Friedman and Schwartz (1963), and Friedman (1959, 1969, 1972) conceived of financial instability as a monetary phenomenon–described as faster money expansion due to unchecked credit expansion– and significantly downplayed real factors. In each financial crisis, banks suspended conversion of deposits into currency, and a wave of bank failures ensued. The analysis of the causes of the Great Depression by Friedman and Schwartz (1963) sheds light on the causes that led to the present financial crisis characterized by meltdown of sub-prime loans and the burst of the housing boom. They argued that fierce competition among banks and financial innovation evaded prudential regulations, contributed to over borrowing for speculation in housing and stock markets and a deterioration of the quality of loans. They noted that financial instability of the scale of the Great Depression did not happen prior to the creation of the Federal Reserve System (Fed) in 1913. The founders of the Fed were expecting that financial instability of the 19th and early 20th century would be thwarted or significantly reduced by the creation of a central bank. With regard to the Great Depression, Friedman and Schwartz held the view that the Fed was accountable for two policy errors: it was reluctant to prevent a speculative boom at an early stage and it was not able to move fast enough to avoid massive bank failures and deep depression. Based on a comprehensive study of the US monetary history, they observed that financial stability prevailed only when money supply was increasing at a stable and moderate rate of 2-3 percent. In line with Simons (1948), Friedman strongly rejected discretionary and unpredictable monetary policy and prescribed the rule of setting fixed targets for the growth of monetary aggregates in line with the expansion of economic activity [Maurice Allais (1999) was a strong supporter of fixed rule. In full agreement with Friedman, he proposed a fixed target for money supply, compatible with a long-term inflation at about 2 percent a year].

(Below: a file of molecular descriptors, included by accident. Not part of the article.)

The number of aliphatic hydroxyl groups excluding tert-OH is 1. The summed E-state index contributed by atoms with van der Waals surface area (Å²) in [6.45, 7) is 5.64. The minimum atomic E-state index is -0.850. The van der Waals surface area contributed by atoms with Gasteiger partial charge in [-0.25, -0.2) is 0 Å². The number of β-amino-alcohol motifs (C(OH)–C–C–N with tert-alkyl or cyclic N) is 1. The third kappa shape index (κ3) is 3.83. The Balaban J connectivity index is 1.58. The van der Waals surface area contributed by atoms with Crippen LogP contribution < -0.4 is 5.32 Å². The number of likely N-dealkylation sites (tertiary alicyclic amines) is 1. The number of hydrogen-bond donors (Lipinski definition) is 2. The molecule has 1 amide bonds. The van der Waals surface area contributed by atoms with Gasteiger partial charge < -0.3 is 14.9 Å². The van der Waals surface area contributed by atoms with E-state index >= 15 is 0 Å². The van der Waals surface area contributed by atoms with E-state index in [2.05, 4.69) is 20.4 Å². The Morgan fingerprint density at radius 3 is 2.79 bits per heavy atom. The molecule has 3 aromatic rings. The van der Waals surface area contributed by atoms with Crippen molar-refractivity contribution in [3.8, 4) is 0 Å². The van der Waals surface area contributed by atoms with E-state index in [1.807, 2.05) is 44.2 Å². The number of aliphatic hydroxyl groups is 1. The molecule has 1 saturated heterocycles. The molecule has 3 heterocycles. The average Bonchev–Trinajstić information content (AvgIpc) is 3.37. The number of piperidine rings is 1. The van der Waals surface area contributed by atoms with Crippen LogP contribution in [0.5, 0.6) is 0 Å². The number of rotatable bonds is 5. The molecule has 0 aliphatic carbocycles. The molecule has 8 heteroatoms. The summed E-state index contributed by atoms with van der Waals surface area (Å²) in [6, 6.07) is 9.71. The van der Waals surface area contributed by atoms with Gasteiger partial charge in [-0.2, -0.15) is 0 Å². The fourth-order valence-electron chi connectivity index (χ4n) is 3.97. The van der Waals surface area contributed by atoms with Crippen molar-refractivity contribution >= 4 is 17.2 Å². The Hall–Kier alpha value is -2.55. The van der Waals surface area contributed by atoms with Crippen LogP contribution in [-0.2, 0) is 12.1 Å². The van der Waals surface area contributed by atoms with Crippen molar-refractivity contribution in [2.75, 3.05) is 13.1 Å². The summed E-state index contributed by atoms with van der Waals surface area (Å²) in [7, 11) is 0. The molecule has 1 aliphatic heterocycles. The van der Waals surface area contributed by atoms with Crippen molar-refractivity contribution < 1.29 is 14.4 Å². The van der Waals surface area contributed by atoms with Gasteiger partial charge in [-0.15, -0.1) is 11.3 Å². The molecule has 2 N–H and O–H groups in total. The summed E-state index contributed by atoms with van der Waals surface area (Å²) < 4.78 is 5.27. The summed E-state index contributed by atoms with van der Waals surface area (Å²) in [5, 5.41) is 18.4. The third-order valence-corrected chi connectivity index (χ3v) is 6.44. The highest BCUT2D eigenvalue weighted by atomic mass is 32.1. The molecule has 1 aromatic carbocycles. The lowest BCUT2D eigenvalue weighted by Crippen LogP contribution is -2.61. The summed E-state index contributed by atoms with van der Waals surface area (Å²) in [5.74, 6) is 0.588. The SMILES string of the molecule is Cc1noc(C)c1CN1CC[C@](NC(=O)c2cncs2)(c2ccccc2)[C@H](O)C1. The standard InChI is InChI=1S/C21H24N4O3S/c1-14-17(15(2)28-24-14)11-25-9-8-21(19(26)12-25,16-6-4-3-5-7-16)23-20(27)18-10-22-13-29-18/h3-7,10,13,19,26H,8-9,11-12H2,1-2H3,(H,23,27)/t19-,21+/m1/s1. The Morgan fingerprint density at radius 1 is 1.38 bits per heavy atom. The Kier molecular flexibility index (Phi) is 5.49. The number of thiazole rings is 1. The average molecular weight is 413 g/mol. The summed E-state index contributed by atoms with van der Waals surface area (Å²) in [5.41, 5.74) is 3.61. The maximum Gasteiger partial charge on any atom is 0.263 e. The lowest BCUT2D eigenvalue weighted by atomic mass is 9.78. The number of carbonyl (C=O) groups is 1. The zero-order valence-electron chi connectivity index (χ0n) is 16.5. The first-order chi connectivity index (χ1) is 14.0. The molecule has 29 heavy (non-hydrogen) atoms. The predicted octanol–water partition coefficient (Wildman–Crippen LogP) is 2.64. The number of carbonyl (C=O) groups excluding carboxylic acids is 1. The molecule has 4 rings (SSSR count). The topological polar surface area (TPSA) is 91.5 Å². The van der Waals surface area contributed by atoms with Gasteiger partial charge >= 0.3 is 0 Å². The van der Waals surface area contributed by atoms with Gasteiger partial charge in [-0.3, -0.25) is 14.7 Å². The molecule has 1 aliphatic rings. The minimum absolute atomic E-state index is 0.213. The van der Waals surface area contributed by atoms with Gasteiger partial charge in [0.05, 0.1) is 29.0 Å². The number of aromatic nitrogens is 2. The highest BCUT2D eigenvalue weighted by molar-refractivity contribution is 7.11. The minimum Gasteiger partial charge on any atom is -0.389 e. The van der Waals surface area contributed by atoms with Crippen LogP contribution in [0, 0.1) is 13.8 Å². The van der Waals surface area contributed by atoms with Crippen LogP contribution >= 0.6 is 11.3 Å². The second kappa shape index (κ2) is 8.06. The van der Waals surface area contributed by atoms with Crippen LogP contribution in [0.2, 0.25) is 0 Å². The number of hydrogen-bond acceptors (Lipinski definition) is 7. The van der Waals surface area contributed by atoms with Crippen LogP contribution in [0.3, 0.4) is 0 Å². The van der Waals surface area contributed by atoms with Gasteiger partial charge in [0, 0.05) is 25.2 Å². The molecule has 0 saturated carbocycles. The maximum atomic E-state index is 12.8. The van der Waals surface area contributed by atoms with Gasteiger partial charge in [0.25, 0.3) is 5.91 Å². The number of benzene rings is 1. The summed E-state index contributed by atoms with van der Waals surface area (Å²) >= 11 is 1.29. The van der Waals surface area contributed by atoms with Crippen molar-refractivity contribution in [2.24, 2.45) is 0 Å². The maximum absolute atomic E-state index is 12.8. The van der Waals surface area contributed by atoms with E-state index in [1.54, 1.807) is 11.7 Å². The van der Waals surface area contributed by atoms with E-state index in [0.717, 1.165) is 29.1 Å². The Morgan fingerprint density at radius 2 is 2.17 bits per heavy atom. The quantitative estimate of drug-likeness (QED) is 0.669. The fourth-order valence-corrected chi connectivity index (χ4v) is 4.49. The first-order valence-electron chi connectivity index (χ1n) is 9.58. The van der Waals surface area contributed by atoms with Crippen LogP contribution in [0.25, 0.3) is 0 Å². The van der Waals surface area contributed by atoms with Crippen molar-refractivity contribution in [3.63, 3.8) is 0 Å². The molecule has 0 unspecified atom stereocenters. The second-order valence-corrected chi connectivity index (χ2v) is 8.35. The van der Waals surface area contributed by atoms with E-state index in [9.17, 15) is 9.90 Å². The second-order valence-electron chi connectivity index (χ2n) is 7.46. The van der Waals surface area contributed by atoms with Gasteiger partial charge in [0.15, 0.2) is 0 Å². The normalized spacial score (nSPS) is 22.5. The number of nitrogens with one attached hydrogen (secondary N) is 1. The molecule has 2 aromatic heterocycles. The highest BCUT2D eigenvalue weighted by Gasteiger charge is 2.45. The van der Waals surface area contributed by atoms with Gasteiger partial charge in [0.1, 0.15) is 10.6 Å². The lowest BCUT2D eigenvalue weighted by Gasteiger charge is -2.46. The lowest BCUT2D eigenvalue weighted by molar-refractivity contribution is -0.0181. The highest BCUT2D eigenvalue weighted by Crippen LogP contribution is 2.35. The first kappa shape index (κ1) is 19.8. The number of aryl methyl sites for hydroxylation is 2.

Galbraith (1954), Kindleberger (1977), and Soros (2008) found that speculative manias gather speed through expansion of money and credit. During a speculative euphoria, many credit instruments become ‘monetized”, fueling speculation. The Radcliffe Commission in Britain in 1959 claimed that in a developed economy there is a wide range of financial institutions and many highly liquid assets which are close substitutes for money, as good to hold, and only inferior when the actual moment for a payment arrives. Call money, more specifically brokers’ loans, combined with small margins and low interest rates, financed stock market speculation in 1929. Credit instruments can be monetized during a speculative boom; these instruments include bills of exchange, negotiable CDs, installment credit, NOW accounts, credit cards, mortgages, and students loans. When a speculative boom bursts, these credit instruments become illiquid and there is a rush back to liquidity and safety.